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Program 1002

1. 100-year-old quilter “Aunt Pearl” Felix
2. Failte Irish Import Shop
3. woodworker Mark Whitley
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Ohio County

Producer, editor: Joy Flynn
Videographer: John Breslin
Audio: Doug Collins

Pieces of a Century

Quilter Pearl Felix

It was Joe Burgess of Frankfort who told us that we really should pay a call on his Aunt Pearl—and we think you’ll agree that she’s a woman worth knowing.

Ruby Pearl Burgess Felix of Hartford turned 100 years old in November 2003, making it 92 years that she had been quilting. Her first quilt, a “postage-stamp quilt” made of tiny pieces, was completed when she was 8, under the watchful eye of her mother. At the time host Dave Shuffett visited, she was working on one that she hoped to finish before her centennial birthday. In between, she completed an uncounted number of quilts, each sewn with love. In addition to giving them to family and friends, Pearl created numerous quilts for fund-raisers over the years, helping to raise money for local charities.

Pearl did take a few years’ break from quilting in the late 1980s to nurse her late husband, Archie, when he developed Alzheimer’s disease. She spent some time more recently on a different sort of needlework, crocheting formal pairs of table doilies for each of more than 15 female relatives. And in the last few years she developed a new passion—rooting for the University of Kentucky Wildcats. But quilting remains her first love.

“Her quilts are on beds and in chests and on walls and racks all over Kentucky and in a half-dozen states, I guess,” says Joe. “Aunt Pearl uses a walker to get around because of her arthritic knees and hip joints. And she is getting to the point that lightning has to strike fairly closely for her to hear it thunder. But her eyesight is still pretty good, at least for close work. [And] her humor and her outlook on life are as good as gold ever was, and not much different than what I first observed more than 50 years ago.”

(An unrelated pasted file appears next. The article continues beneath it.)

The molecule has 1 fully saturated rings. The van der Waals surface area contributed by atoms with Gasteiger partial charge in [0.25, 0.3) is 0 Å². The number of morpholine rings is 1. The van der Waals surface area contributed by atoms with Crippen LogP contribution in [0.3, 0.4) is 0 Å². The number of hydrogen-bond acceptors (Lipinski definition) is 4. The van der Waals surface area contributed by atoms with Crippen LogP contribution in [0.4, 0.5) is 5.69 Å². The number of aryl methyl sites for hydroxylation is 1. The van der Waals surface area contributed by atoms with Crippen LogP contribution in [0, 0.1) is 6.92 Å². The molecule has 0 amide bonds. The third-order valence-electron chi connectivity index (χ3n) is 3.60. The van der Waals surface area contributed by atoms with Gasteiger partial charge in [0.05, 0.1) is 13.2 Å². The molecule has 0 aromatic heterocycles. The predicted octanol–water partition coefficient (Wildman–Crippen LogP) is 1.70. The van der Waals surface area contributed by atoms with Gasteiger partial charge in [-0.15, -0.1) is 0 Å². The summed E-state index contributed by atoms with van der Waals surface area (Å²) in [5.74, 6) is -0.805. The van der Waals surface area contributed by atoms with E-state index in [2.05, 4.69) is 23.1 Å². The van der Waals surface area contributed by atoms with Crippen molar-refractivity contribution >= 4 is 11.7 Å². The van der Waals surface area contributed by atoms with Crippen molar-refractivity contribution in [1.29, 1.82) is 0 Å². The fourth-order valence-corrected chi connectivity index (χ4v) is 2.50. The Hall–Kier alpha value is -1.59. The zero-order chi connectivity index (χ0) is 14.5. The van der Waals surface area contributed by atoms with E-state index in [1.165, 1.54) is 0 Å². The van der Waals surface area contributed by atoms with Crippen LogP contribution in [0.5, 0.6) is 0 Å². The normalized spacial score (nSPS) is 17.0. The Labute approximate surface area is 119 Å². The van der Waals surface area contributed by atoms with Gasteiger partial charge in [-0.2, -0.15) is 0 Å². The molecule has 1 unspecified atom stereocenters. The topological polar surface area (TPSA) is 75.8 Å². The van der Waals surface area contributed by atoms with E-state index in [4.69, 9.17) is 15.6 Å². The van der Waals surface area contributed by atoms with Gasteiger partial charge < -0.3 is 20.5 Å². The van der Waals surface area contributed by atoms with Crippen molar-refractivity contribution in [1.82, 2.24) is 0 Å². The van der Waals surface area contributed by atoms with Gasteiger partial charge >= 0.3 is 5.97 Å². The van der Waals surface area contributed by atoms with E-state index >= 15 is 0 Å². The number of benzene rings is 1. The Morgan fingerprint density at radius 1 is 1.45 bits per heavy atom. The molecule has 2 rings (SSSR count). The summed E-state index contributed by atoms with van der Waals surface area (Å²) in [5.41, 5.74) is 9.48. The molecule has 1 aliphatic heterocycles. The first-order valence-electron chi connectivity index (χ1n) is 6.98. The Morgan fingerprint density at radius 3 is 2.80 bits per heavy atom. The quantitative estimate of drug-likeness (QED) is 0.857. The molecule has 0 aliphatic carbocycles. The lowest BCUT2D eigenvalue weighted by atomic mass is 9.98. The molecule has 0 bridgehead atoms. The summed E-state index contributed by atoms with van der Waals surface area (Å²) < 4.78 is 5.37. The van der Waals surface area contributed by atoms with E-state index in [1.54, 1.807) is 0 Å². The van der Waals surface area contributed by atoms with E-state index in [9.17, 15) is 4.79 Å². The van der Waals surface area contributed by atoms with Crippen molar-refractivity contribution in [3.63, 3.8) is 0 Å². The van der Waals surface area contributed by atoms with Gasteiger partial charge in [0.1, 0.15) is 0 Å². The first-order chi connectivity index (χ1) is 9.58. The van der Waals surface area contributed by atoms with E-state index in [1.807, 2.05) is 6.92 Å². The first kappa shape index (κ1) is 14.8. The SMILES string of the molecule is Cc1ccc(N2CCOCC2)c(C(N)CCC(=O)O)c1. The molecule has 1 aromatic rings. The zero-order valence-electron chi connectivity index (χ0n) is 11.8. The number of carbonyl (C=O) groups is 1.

Fayette County

For more information: Failte Irish Imports, (859) 381-1498

Producer: Valerie Trimble
Videographers: Michael Follmer, John Breslin
Editor: Jim Piston

Bringing the Emerald Isle to the Bluegrass

Failte Irish Imports

Lexington has a little piece of Ireland in its midst, thanks largely to Liza Hendley. An immigrant from the Emerald Isle herself, Liza started the Failte Irish Imports shop to bring favorite things from her native land to her new Kentucky home. The offerings at Failte (“welcome” in Gaelic) include sweaters, jewelry, tea, and Irish food products like rashers and bangers—what Americans might call bacon and sausage.

Liza also can be found at weekly Celtic jam sessions at McCarthy’s, pouring Guinness for the patrons of the Irish pub. She sums up her activities very simply: “I love bringing Ireland to people.”

Warren County

For more information:
• Mark Whitley, (270) 563-2441

Producer, editor: Jennifer Belcher
Videographer: David Brinkley

Wood Works

Woodworker Mark Whitley

Our final stop for this edition is another crafter—and another business. Mark Whitley of Smiths Grove, a small town in Warren County, has built a successful business around his passion for woodworking.

Specializing in inlay work, Mark has won many admirers for his furniture, bowls, vases, and boxes. Woodworking, he says, is more than putting pieces together. The art lies in truly seeing the beauty of the wood in order to envision just the right combinations. This visit to his workshop shows how he goes about it and spotlights some outstanding examples of finished works.

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